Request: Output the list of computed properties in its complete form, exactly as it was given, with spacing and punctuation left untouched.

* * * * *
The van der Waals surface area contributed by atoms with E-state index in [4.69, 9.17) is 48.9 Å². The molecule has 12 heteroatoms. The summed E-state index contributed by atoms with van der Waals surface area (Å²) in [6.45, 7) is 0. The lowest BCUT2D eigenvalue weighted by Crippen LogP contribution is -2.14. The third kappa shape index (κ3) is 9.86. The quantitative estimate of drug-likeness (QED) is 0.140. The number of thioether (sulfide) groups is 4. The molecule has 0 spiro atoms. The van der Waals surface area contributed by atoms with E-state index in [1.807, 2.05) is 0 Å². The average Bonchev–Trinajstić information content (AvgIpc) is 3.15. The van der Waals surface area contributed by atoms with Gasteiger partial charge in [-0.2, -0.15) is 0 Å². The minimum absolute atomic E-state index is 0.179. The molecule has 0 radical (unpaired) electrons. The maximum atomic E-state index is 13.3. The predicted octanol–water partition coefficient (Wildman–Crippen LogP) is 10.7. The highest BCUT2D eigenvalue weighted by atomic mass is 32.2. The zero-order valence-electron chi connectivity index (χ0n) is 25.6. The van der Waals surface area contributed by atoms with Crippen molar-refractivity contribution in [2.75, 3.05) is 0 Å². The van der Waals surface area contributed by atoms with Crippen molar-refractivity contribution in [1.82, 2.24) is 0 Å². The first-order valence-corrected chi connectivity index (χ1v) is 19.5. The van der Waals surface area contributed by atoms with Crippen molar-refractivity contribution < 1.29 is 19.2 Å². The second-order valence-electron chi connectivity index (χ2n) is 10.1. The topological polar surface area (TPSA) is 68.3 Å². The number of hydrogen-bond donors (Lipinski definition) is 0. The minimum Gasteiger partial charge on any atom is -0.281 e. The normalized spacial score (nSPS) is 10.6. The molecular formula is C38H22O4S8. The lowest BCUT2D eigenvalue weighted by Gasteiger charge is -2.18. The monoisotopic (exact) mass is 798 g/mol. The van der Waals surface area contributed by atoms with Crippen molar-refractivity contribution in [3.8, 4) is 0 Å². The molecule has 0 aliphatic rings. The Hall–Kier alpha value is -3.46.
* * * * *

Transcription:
The van der Waals surface area contributed by atoms with E-state index in [4.69, 9.17) is 48.9 Å². The molecule has 12 heteroatoms. The summed E-state index contributed by atoms with van der Waals surface area (Å²) in [6.45, 7) is 0. The lowest BCUT2D eigenvalue weighted by Crippen LogP contribution is -2.14. The third kappa shape index (κ3) is 9.86. The quantitative estimate of drug-likeness (QED) is 0.140. The number of thioether (sulfide) groups is 4. The molecule has 0 spiro atoms. The van der Waals surface area contributed by atoms with E-state index in [1.807, 2.05) is 0 Å². The average Bonchev–Trinajstić information content (AvgIpc) is 3.15. The van der Waals surface area contributed by atoms with Gasteiger partial charge in [-0.2, -0.15) is 0 Å². The minimum absolute atomic E-state index is 0.179. The molecule has 0 radical (unpaired) electrons. The maximum atomic E-state index is 13.3. The predicted octanol–water partition coefficient (Wildman–Crippen LogP) is 10.7. The highest BCUT2D eigenvalue weighted by atomic mass is 32.2. The zero-order valence-electron chi connectivity index (χ0n) is 25.6. The van der Waals surface area contributed by atoms with Crippen molar-refractivity contribution in [2.75, 3.05) is 0 Å². The van der Waals surface area contributed by atoms with Crippen molar-refractivity contribution in [1.82, 2.24) is 0 Å². The first-order valence-corrected chi connectivity index (χ1v) is 19.5. The van der Waals surface area contributed by atoms with Crippen molar-refractivity contribution < 1.29 is 19.2 Å². The second-order valence-electron chi connectivity index (χ2n) is 10.1. The topological polar surface area (TPSA) is 68.3 Å². The number of hydrogen-bond donors (Lipinski definition) is 0. The minimum Gasteiger partial charge on any atom is -0.281 e. The normalized spacial score (nSPS) is 10.6. The molecular formula is C38H22O4S8. The lowest BCUT2D eigenvalue weighted by Gasteiger charge is -2.18. The monoisotopic (exact) mass is 798 g/mol. The van der Waals surface area contributed by atoms with Crippen molar-refractivity contribution in [3.8, 4) is 0 Å². The molecule has 0 aliphatic rings. The Hall–Kier alpha value is -3.46.